Watch for the price of gasoline to go up at the end of the month when fuel tax indexing results in an adjustment to the local tax rate.
Last year, voters authorized indexing adjustments based on the Producer Price Index. Based on a 10-year rolling average index, producer prices have risen 6.05 percent since last July. That means the tax on a gallon of gasoline in Clark County will go up by 3.35 cents a gallon beginning July 1. The rate initially climbed 3.25 cents a gallon when indexing began in the middle of the fiscal year on Jan. 1. Now, it’s at 6.6 cents a gallon on top of the state’s 24-cents-a-gallon tax.
The result: A fill-up for a car with a 10-gallon tank would cost a motorist 66 cents more when the new rate becomes effective.
The additional revenue generated by the higher fuel tax enables a greater bonding capacity for construction projects. In some cases, it enables a higher level of borrowing or provides matching funds that would make local entities eligible for federal grants and loans.
Tax rates will increase at different rates for other types of fuel. The tax on diesel fuel will rise 3.35 cents a gallon to 6.59 cents. For liquefied petroleum gas, the local tax rises from 2.51 cents a gallon to 5.1 cents. For compressed natural gas, it will go from 2.44 cents a gallon to 4.97 cents. And, on A55 alternative fuel, it will rose from 1.18 cents to 2.4 cents a gallon.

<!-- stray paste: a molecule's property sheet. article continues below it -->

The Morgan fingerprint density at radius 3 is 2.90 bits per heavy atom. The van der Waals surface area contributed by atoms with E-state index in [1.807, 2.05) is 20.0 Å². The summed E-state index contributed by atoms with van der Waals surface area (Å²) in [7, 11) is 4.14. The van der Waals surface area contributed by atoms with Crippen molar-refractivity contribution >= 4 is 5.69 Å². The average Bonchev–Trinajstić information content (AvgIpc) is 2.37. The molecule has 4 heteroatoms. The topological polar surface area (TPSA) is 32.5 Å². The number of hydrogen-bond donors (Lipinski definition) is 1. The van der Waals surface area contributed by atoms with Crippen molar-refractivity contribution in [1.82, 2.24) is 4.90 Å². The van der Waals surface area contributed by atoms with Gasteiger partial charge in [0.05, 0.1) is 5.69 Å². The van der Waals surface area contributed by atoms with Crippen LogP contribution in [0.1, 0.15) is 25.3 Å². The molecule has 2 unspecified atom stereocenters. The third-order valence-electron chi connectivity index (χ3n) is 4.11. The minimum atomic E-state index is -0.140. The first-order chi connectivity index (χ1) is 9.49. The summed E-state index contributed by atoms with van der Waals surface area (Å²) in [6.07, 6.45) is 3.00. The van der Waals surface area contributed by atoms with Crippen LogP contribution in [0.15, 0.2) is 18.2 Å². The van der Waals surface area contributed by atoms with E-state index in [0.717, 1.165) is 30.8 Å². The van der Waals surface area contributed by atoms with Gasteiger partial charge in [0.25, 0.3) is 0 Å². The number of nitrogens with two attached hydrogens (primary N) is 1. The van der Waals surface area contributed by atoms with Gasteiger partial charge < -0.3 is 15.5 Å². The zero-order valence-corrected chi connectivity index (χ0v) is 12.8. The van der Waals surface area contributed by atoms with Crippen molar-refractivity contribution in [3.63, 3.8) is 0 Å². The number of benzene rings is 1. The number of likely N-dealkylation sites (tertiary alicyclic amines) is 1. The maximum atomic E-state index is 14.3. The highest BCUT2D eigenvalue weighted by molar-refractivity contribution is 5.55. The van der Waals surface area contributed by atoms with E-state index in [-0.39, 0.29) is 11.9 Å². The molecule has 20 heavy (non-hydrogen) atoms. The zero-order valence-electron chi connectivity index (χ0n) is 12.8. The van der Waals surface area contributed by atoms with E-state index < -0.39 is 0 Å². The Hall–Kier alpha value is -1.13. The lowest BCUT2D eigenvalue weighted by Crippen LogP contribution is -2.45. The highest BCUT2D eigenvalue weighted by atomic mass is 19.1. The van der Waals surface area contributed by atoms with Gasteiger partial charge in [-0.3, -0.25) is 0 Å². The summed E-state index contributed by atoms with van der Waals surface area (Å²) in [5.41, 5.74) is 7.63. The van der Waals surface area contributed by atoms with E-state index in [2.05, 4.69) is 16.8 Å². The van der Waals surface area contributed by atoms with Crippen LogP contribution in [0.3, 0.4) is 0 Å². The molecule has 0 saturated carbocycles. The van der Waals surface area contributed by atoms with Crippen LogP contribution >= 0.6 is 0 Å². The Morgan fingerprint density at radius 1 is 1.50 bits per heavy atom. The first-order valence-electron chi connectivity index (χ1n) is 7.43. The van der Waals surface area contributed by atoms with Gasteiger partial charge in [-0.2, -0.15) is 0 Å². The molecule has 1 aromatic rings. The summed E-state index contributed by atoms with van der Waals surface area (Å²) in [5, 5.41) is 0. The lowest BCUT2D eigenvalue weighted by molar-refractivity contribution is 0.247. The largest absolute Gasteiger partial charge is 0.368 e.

The tax increase and the road projects local entities have been able to undertake were discussed Thursday by the Regional Transportation Commission.
Commissioners say even though motorists are paying more, public response has been positive to indexing because of the road projects that have been approved now that there’s more revenue to dedicate to long-neglected programs.
Commission staff said through April, 25 road projects have been approved worth $62.4 million. That’s resulted in more than 800 new construction jobs since indexing began.
In the first quarter of 2014, Clark County collected $5.9 million in new revenue — 4 percent ahead of projections.
Among the high-profile projects begun since indexing began were new 215 Beltway bridges at Fort Apache Road and Durango Drive, a roadway reconstruction project at Desert Inn Road and Lamb Boulevard and new traffic signals on Fort Apache Road at Maule Avenue and Warm Springs Road.
Commission Chairman Larry Brown, a Clark County commissioner, said even though motorists are paying more out of pocket as a result of indexing, he’s found constituent response to be favorable.
The Regional Transportation Commission was big backer of indexing, promising to work on 185 transportation projects resulting in more than 9,000 local jobs and increasing bonding capacity to $700 million. Indexing expires at the end of December 2016, but could be renewed.
Contact reporter Richard N. Velotta at firstname.lastname@example.org or 702-477-3893. Follow him on Twitter @RickVelotta.